Another element of the Jeffersonian creativity was the pioneering of the economic embargo as a substitute for war. Through his two presidential terms in the early 1800s, an arrogant British fleet -- freed to harass America after the defeat of Napoleon -- seized 1,000 U.S. ships and impressed 6,000 American sailors, attempting to goad the new republic into war before it was ready. Jefferson instead halted all maritime trade, crippling Britain's export industries to its major overseas market. The move was initially unpopular -- putting thousands of U.S. seamen out of work and shutting down many trade-dependent industries -- but it eventually turned America's eye inward and helped to develop a strong domestic industry. When contemporary wheat farmers propose a "bushel for a barrel" boycott against the OPEC oil exporters, they draw from Jeffersonian tradition.

Jefferson's America was restless, adventurous and thirsty for exploration.

"It was apparent to me," noted Jefferson, "that our new nation must expand and explore, not only to break free of encirclement by Britain, France and Spain, but also to remain strong of sinew, to perfect the mechanical, scientific and survival arts, and to achieve the level of creativity that only the free and independent individual mind may attain. Thus, the Louisiana Purchase, doubling America's size at one stroke, raising its imagination to incredible heights. I would suggest that a vast new program of space exploration, industrialilzation and colonization would bring even more political economic -- and spiritual -- benefits than did the Louisiana Purchase. But only one of your candidates, the odd Gov. Brown, has addressed this proposition and, unfortunately, he stresses development of the solar/microwave satellite which would place electrical power generation in the hands of a centralized utility. I would prevent your monied Hamiltonian establishment from purchasing the sun. Every American should have equal access to solar power, and where are your candidates who stress not only national energy independence, but also individual energy independence?"

"You're a decentralization man, then" I asked.

"To the death," answered the Sage. "Let the nation become a park of reasonably self-governing neighborhoods, perhaps of 2,000 to 5,000 population each, with our eyes on the stars. Your computers could give each neighborhood access to the data banks of the others, of the central government, and of the large or multinational corporations which potentially offer more of a 'Big Brother' threat even than the federal government. The principal goals of the central government of this United Neighborhoods of America would be, of course, self-defense, encouragement of science and invention at the smallest governmental levels, the movement into space, and training in all the basic survival skills which make an individual truly independent. I doubt that it would be wise to allow a candidate to run for national office unless he had extensive experience in neeighborhood government. Your major defense against the dread tyrannies of an Orwellian 1984 will be such Little Republics."

"Have you prepared a bill of particulars against the current president and Congress?" asked MacFarland.

"Prudence dicates that I be restrained in such criticism," replied Jefferson. "The responsibilities and problems of President Carter and the Congress are so much different and so much larger than were mine that detailed comparison is difficult. However, I would note that there is little concern in Washington today with planning for the problems lying 20 or more years in the future. In the Cabinet, each department has its own long-range planning capability, operating entirely independently of each other, offering no all-encompassing futures advise to the president. The Congress, although it has several new planning agencies, pays little attention to them. As only one example, the most visionary congressional group for planning into the next century, the Congressional Clearinghouse of the Future, has the support of less than 10 percent of the House and Senate members."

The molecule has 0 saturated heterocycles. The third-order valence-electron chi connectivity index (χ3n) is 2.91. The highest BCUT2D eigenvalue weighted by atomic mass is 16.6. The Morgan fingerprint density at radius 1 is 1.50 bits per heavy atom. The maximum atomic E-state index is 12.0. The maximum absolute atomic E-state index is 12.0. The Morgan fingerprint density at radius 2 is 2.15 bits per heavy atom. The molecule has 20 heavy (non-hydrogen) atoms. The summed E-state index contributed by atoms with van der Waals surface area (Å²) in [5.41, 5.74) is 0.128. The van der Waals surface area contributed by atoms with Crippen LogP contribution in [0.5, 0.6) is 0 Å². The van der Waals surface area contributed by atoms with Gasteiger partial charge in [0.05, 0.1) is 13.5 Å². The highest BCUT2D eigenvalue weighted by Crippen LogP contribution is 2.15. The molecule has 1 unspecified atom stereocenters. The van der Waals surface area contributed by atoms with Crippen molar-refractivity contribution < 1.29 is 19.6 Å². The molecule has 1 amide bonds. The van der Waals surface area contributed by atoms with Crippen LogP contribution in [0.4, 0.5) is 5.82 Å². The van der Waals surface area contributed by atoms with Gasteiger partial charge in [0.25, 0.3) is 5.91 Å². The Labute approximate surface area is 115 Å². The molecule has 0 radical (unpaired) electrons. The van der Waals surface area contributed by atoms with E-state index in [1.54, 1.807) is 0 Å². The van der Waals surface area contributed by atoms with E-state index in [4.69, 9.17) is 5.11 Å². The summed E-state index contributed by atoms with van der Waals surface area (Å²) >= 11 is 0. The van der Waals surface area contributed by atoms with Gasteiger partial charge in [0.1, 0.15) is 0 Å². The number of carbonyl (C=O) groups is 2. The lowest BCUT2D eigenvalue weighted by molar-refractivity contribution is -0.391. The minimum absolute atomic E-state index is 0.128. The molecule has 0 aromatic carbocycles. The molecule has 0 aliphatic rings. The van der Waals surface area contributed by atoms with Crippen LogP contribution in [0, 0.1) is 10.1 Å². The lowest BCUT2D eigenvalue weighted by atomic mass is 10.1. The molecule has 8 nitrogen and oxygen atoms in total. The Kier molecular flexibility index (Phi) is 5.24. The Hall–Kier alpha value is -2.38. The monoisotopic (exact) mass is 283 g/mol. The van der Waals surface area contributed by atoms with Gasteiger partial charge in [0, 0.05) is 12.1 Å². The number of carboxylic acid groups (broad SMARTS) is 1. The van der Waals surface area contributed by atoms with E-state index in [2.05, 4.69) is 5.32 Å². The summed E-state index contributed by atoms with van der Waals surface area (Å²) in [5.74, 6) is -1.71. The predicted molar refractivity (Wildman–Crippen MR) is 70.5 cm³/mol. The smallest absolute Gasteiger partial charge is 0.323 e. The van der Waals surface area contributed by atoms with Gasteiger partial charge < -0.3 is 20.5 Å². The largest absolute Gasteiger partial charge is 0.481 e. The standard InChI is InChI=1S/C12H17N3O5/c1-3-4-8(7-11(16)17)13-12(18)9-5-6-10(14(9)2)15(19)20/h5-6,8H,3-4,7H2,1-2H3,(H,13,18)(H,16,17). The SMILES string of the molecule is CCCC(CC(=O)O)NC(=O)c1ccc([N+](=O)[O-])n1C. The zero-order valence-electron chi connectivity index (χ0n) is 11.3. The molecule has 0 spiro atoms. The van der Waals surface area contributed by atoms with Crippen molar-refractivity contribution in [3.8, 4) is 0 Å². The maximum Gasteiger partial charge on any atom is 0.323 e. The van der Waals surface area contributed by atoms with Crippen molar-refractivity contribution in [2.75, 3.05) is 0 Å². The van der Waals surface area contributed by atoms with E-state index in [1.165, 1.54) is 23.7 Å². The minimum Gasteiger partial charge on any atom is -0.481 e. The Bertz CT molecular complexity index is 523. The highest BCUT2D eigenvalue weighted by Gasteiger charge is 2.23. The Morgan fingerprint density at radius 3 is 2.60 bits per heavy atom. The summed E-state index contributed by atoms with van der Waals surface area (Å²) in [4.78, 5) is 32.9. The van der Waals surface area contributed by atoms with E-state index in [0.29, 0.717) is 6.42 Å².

At that moment, Billie Larsen edged into the crowd around the Sage. Trouble. She's the Speaker of the House's tough Lady Friday who goes onto the House floor and tells the representative darlings how to vote.

"All right, big man," growled Billie, "how would you go about getting elected with radical-brained programs like that? Do you think you would have a chance in hell just because you've read so damn many books and thought so far over our heads?"

Is was a representative question from an operative of the old-fashioned, back-slapping, ham-stringing Irish pol, Tip O'Neill, but its crude directness froze us in mid-thought. The Sage of Monticello gazed abstractedly out the front window. After a full minute, the blue eyes turned cold and focused on Billie like a magnet.

"You want slogans?" he asked rhetorically. "All right. 'An End To Emptiness.' You wonder about my political imagination? Do not forget that I died on the Fourth of July exactly 50 years after I released the Declaration of Independence. You want to know my constituency? Anyone who has read a single book this year, who has been abused in a credit check, who has paid ever-higher prices for necessities because of the abuses of monopolies, who has recieved a lower-quality education than he or she had hoped for, who is tired both of Ralph Nader and General Motors, any American Indian who believes the original Americans should have full control of the Interior Department and of former Indian lands, any black who is tired of being told by social workers that science and scholarship are strictly white middle-class callings, anyone tired of being asked $100,000 for a small house or apartment. I could go on."

The Tune-Inn erupted. "An end to emptiness!" we yelled. "For Jefferson and liberty! Another round of screwdrivers!"

Silverberg shunted back, unfortunately materializing on the ceiling and crashing to the floor, creating a good deal of confusion. After he recovered, he said, "My God, I've made a terrible mistake. I was able to bring Jefferson here but I don't know how to get him back." I whirled quickly toward the corner -- and saw that Jefferson had left during the confusion.

"Good lord!? Marvin exclaimed. "What have we done?" Thomas Jefferson was loose on Capitol Hill.